Enrique Fernández, Associate Professor, French, Spanish & Italian.
A Specialist in early modern Spanish literature and 19th/20th c. Spanish literature, cinema and history, Dr. Fernández’s scholarship, teaching, and service/outreach exemplify his exuberant engagement with creating novel and compelling international experiences of learning and discovery for his students, academic colleagues, and members of the broader Manitoba community. One colleague underscored his current and “sustained dedication to initiating international experiences for Manitoba students abroad and welcoming international students in Winnipeg, creating outreach events that showcase the University and the Spanish language, and . . .engaging other faculty members in his international interests.” Dr. Fernández is recognized for the lasting and profound impact that he has had on students in developing their critical awareness and respect of other peoples and other languages that has led them to careers in Spanish-speaking countries and in language education throughout Canada. He also is dedicated to making international students feel at home away from home, for example, in his staging of a campus celebration of El Dia de los Muertos, or in his production of a campus week of free Spanish cinema and the month-long Noche del cine/Notte del cinema/Nuit du cinéma celebrating Spanish, Italian, and French classics. As one former student commented, “. . .[Dr. Fernández] situated Spanish culture not only in a European context but in a broader global setting giving it relevance. . .his students emerge with an appreciation and awareness of global conditions which enable them to situate themselves within a larger international context rather than restricting thought to a singular European or North American vantage point.”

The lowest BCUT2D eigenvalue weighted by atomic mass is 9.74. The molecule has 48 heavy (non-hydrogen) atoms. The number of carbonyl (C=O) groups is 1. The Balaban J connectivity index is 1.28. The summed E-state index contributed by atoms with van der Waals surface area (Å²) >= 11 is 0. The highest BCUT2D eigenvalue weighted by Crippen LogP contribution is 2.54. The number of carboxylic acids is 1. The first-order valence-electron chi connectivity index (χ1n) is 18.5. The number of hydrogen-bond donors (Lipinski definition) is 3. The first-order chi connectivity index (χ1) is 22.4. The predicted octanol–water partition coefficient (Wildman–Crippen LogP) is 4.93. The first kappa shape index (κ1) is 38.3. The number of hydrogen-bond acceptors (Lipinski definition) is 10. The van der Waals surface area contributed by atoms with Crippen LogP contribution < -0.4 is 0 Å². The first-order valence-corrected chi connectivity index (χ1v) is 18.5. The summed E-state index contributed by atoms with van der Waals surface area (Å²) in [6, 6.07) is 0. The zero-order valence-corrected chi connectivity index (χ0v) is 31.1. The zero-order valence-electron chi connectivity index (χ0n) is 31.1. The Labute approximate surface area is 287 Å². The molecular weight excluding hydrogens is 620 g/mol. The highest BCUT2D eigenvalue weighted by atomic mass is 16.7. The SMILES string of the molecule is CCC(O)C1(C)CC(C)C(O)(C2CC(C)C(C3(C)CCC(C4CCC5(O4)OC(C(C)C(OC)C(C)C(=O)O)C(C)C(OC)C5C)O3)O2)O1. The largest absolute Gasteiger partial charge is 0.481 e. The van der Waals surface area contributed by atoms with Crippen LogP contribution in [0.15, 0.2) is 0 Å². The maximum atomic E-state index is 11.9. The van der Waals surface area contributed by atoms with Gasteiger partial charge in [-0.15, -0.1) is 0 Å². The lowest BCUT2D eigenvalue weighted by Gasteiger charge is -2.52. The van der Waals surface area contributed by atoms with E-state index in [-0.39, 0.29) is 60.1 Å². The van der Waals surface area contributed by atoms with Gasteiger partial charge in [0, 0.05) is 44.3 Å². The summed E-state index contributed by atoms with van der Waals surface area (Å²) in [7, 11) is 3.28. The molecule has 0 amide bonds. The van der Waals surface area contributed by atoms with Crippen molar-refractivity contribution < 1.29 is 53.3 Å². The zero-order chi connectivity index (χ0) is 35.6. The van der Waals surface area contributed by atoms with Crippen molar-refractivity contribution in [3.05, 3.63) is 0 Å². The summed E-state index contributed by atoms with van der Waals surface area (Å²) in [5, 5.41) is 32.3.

Cheryl Dueck, Associate Professor, Geman and Slavic Studies.
A specialist in Eastern German literature, German cinema, 20th c. German literature and culture, post-unification studies, and women’s studies, Dr. Dueck has extended opportunities for student learning and academic exchange in Germany and throughout eastern Europe. Through her insight, communication skills, and drive to open cross-cultural learning and collaboration to our students and faculty, she negotiated the University’s participation in the national consortium, Canadian Year in Freiburg, where students pursue classes at the Albert-Ludwigs-Universität and are immersed in German language and culture. In addition to her role in coordinating other exchange programs offered through her Department (to Lviv, Ukraine; St. Petersburg, Russia; Trier, Germany) as Department Head and as Coordinator, Central and Eastern European Studies, she has used her energy and position to open another, exciting inter-cultural portal for scholarship with Szeged University (Hungary). One colleague underscored the unique combination of Dr. Dueck’s research, teaching and service in an international context by stating “all her research benefits the students . . .Dr. Dueck understands her German and European Studies research always from the role as cultural ambassador, of Canada in Germany, and German and Central European culture in Canada."
Lea Stirling, Associate Professor, Classics.